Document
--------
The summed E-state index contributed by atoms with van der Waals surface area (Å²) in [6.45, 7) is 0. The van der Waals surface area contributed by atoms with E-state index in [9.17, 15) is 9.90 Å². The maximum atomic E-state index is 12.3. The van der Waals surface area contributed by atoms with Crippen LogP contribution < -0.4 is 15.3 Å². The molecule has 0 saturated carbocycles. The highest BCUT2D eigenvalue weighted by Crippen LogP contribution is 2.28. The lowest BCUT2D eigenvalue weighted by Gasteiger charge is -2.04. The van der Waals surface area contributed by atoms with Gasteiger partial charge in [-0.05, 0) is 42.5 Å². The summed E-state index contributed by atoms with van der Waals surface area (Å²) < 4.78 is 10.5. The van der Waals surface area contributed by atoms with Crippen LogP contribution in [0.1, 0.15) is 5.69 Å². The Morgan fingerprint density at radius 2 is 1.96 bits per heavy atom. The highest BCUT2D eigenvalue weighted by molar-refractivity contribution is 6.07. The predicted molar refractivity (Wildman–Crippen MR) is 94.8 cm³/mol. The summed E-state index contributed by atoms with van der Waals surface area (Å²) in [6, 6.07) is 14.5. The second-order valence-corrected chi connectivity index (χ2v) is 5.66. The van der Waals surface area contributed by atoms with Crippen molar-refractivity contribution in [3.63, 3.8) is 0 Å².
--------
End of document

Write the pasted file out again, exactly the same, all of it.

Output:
The summed E-state index contributed by atoms with van der Waals surface area (Å²) in [6.45, 7) is 0. The van der Waals surface area contributed by atoms with E-state index in [9.17, 15) is 9.90 Å². The maximum atomic E-state index is 12.3. The van der Waals surface area contributed by atoms with Crippen LogP contribution < -0.4 is 15.3 Å². The molecule has 0 saturated carbocycles. The highest BCUT2D eigenvalue weighted by Crippen LogP contribution is 2.28. The lowest BCUT2D eigenvalue weighted by Gasteiger charge is -2.04. The van der Waals surface area contributed by atoms with Gasteiger partial charge in [-0.05, 0) is 42.5 Å². The summed E-state index contributed by atoms with van der Waals surface area (Å²) < 4.78 is 10.5. The van der Waals surface area contributed by atoms with Crippen LogP contribution in [0.1, 0.15) is 5.69 Å². The Morgan fingerprint density at radius 2 is 1.96 bits per heavy atom. The highest BCUT2D eigenvalue weighted by molar-refractivity contribution is 6.07. The predicted molar refractivity (Wildman–Crippen MR) is 94.8 cm³/mol. The summed E-state index contributed by atoms with van der Waals surface area (Å²) in [6, 6.07) is 14.5. The second-order valence-corrected chi connectivity index (χ2v) is 5.66. The van der Waals surface area contributed by atoms with Crippen molar-refractivity contribution in [3.63, 3.8) is 0 Å².